You might want to think twice before you rush out to develop a mobile app for your business or brand. New research shows that consumers, by an overwhelming majority, would rather browse and buy from websites via PCs or laptops rather than use a mobile app.
A survey of 1,500 consumers who own a computer, smartphone and/or tablet, conducted on behalf of Zmags, a rich-media merchandising platform, showed that 87 percent of consumers prefer to browse and buy from websites via PCs or laptops. Fourteen percent prefer to shop at mobile websites on their smartphones and 9 percent with their tablets.
Despite all the attention branded apps received last year, consumers do not like shopping via branded smartphone or tablet apps, the survey showed. Only 4 percent prefer to use smartphone or tablet apps as their preferred platform.
Not surprisingly, the survey also showed that tablet use and spending is on the rise. Nearly nine out of 10 (87 percent) of tablet owners used these devices for their 2011 holiday shopping and spent an average of $325 with their tablets. Additionally, more than half of tablet owners browse or shop from their tablets at least weekly.
While tablet shopping is gaining traction across many retail categories, consumers are now starting to show category-specific device preferences, the survey found. For example, shoppers preferring to use a tablet runs to 53 percent for electronics, followed by toys (39 percent), clothing (37 percent) and travel (26 percent).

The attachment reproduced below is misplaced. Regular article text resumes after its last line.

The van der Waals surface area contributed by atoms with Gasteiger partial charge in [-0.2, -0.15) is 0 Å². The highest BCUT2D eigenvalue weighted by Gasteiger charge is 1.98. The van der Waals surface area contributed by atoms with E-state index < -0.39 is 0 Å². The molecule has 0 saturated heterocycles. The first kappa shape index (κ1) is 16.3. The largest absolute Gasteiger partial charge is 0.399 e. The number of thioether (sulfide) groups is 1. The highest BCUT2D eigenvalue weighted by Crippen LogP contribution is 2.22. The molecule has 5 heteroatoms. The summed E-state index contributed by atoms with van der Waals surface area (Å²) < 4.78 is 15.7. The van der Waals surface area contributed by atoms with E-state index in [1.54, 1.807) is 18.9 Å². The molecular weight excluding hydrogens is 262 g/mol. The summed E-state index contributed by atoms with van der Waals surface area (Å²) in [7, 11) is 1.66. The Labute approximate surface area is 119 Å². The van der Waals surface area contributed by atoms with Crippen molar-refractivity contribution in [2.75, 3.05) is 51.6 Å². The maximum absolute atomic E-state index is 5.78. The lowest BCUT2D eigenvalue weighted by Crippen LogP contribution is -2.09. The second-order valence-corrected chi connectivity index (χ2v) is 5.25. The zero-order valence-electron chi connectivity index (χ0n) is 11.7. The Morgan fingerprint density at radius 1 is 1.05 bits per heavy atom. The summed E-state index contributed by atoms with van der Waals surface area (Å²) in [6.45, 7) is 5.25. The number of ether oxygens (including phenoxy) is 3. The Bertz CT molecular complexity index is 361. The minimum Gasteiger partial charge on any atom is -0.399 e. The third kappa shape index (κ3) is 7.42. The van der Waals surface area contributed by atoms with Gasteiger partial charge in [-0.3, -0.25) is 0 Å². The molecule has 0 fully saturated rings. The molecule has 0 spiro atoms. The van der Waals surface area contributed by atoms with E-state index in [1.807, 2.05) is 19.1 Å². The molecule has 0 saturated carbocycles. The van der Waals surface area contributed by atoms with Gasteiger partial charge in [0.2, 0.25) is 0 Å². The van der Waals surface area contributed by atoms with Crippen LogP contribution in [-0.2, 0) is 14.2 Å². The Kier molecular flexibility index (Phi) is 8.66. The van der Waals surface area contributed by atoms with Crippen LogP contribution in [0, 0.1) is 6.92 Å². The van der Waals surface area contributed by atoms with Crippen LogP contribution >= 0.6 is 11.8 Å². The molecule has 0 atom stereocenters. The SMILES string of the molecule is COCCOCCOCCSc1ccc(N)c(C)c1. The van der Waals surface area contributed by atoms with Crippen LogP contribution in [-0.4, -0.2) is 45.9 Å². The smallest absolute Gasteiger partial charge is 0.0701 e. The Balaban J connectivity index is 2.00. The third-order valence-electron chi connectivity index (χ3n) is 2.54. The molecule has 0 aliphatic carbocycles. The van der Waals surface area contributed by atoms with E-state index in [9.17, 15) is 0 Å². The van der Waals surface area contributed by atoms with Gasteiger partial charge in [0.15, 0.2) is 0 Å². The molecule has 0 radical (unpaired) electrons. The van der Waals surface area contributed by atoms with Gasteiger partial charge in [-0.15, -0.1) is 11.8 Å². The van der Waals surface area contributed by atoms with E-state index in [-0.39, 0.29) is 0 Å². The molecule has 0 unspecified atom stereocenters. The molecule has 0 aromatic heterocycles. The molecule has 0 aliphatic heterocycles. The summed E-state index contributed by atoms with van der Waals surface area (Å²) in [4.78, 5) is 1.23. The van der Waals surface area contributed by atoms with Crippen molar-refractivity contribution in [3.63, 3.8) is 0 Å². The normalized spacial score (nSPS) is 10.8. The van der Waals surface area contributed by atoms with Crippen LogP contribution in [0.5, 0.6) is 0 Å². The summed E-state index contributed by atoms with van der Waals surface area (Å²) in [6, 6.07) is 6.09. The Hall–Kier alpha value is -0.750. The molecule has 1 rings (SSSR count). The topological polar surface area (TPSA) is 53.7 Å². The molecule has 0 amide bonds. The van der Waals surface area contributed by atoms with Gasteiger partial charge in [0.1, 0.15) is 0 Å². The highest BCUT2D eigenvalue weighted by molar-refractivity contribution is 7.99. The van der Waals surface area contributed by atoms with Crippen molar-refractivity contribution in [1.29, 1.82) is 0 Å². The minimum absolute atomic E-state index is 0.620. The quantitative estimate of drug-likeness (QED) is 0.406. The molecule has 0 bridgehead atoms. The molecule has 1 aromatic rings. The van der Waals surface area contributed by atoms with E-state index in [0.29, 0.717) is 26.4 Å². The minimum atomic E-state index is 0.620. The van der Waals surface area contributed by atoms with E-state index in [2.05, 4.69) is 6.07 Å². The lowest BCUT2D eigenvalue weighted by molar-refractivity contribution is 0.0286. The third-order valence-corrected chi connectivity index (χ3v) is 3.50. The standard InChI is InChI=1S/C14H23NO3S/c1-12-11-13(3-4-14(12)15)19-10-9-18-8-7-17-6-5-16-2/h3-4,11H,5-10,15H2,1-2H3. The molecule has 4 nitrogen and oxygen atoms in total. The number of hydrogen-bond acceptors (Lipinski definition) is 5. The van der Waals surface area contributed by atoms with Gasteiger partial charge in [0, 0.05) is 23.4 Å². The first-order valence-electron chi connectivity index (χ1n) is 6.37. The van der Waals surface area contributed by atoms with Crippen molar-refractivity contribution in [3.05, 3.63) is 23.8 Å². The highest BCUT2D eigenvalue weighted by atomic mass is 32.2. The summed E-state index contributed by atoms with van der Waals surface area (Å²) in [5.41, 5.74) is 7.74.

"The study clearly demonstrates that mobile and tablet apps, on their own, are just not meeting connected consumers' browsing and purchasing needs in an increasingly complex retail landscape—and that browser-based commerce is their preference," said W. Sean Ford, COO and CMO of Zmags. "For retailers and brands, there is enormous opportunity to capitalize on this complexity by designing engaging and consistent browser-based shopping experiences optimized for each device."
Reach BusinessNewsDaily senior writer Ned Smith at email@example.com. Follow him on Twitter @nedbsmith.